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Hamptons Life

Jun 2, 2009 6:31 PMPublication: The East Hampton Press & The Southampton Press

Reclaiming lawns: stop polluting and save the environment

Jun 2, 2009 6:31 PM

While many forms of life can survive without oxygen, none can survive without water. And as hard as we try, with all of our intellect and scientific prowess, we cannot manufacture water.

Most people are shocked to know that 97 percent of the world’s water is salt water, and that only 1 percent of the Earth’s water is usable to us. Even more shocking is that most of that water is now unfit for human use.

We are polluting and destroying our finite sources of water faster than it is being replenished. Simply put, the world is running out of water, and in 50 years, there will likely be a collapse of the world’s water systems.

Water is even being sold on the stock market and the water market is exploding because some of the biggest corporations in the world are realizing that water is the hottest commodity out there. And in the end, those who can afford water will have water, and those who cannot afford water will go without. If there is one thing that will finally wake us up to how abusive we have been to our environment, it will be that we are running out of water.

There are many who say that the third World War will be fought over water. And indeed wars over water are already being fought around the globe. There are even maps charted out to explain where the hottest areas of conflict over water will take place in the future.

In Bolivia, people have been killed in the streets while fighting to maintain control over their water. The Colorado River dries up before it gets to the Sea of Cortez in Mexico because all of the water is being used upstream in the United States, causing intense friction between the United States and Mexico. In Malaysia, the water pollution is so severe that the government has issued the death penalty for those who pollute the water. Water-borne diseases are now killing more children than malaria and AIDS combined. And every 21 seconds, a child dies from a water-related illness.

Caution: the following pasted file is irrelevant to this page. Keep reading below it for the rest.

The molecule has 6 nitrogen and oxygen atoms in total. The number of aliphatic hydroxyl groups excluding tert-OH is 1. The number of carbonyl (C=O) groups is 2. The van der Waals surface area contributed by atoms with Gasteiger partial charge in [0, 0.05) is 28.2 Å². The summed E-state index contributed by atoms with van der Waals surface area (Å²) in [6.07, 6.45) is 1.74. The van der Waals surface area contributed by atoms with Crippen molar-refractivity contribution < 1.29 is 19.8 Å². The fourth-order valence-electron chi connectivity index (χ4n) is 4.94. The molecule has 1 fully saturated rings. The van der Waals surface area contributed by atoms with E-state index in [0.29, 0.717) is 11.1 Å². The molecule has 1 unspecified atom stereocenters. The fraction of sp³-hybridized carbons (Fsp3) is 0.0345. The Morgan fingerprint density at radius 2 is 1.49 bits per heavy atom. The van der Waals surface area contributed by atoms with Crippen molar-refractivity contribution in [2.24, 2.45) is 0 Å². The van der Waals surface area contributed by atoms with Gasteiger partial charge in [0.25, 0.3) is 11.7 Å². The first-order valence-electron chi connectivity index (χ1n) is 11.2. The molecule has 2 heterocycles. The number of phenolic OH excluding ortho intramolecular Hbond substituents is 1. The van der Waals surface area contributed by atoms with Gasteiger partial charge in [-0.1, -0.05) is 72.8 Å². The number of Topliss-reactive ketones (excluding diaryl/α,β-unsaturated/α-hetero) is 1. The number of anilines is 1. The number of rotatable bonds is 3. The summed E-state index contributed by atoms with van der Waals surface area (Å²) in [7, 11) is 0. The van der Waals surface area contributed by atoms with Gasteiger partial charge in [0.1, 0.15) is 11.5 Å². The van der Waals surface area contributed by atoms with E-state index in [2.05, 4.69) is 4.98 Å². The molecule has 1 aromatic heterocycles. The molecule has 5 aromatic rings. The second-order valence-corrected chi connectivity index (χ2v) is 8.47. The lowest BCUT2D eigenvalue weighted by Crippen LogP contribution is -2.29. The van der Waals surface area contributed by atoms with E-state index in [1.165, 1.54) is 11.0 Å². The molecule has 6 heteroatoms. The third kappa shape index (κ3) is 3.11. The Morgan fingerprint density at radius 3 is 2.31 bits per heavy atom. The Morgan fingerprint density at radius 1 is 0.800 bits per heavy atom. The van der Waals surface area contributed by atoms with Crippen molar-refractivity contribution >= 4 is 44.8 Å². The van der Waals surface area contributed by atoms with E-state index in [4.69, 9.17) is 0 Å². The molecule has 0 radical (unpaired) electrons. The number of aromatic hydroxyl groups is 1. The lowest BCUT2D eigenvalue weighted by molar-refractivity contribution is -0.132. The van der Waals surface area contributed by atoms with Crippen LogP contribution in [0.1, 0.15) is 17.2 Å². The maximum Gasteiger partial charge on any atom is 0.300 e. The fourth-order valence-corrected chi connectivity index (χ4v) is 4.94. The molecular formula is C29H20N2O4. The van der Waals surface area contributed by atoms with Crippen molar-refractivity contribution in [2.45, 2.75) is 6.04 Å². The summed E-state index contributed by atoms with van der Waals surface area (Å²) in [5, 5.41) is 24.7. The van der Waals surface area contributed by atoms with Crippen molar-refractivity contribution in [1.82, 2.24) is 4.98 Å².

In the United States, 40 percent of our waters are classified as impaired, and a United Nations-commissioned report found that 60 percent of the Earth’s life-supporting resources, including water, are in decline. Here on Long Island, we have one of the few sole source aquifer designations in the country—a place from which comes at least 50 percent of our total water supply—our very own source of precious life-giving water thanks in very large part to the hard working people at the Suffolk County Water Authority, the Long Island Pine Barrens Society, The Nature Conservancy and The Neighborhood Network.

And yet we defile our water by killing our wetlands and streams and replacing them with lawns and landscaping with bulkheading and pavement, destroying the very ecological niches where our water can clean itself.

The first thing many of us do when we buy a property is kill everything on it, the turtles, the songbirds, the groundhogs; and we rip out all of our native plants, which feed and shelter our native wildlife and insects.

We even remove the roots that have been holding the soil in place, exposing the soil, sending it into our water supply where it gets into the gills of fish, covers fish eggs, and prevents plant life from photosynthesizing. Many of us replace our wetlands and streams with bulkheading, also in the process destroying feeding areas and breeding and spawning areas. Not to mention the fact that deer and turtles and muskrats, among others, can drown looking for a place where they can make their way onto the land.

And then we replace our natural heritage with pavements and lawns and with non-native plants that require life support to survive here—life support that includes the use of harmful pesticides and fertilizers and exorbitant amounts of water.

These things are my nemesis, my crusade, and my passion: the fight against The Tyranny of Landscaping.

As for me, I don’t even have a lawn. Here is why: Lawn mowers, blowers and weed-whackers have no emissions standards and are thus major polluters. One hour of power mowing emits the equivalent in air pollution as driving 350 miles by car. In addition to causing respiratory ailments in humans and other animals, emissions pollute our air and our clouds and fall back to us as acid rain, ultimately polluting our water supply.

More than 700 million gallons of gasoline are used annually to power lawn equipment. The Environmental Protection Agency reports that 17 million gallons of fuel, mostly gasoline, are spilled each year while refueling lawn equipment. That is more than all of the oil spilled by the Exxon Valdez in the Gulf of Alaska.

Approximately 3 million tons of fertilizer are applied annually to American lawns and 60 percent of the nitrogen from these fertilizers ends up in our groundwater. Nitrogen is toxic to humans! And the nitrogen is killing aquatic life.

There are black zones in our bays and oceans where nothing is alive because of fertilizer leaching and runoff. As a result, there are communities across the country that are banning the use of fertilizers and gas-powered lawn mowers in a last ditch effort to save their waterways.

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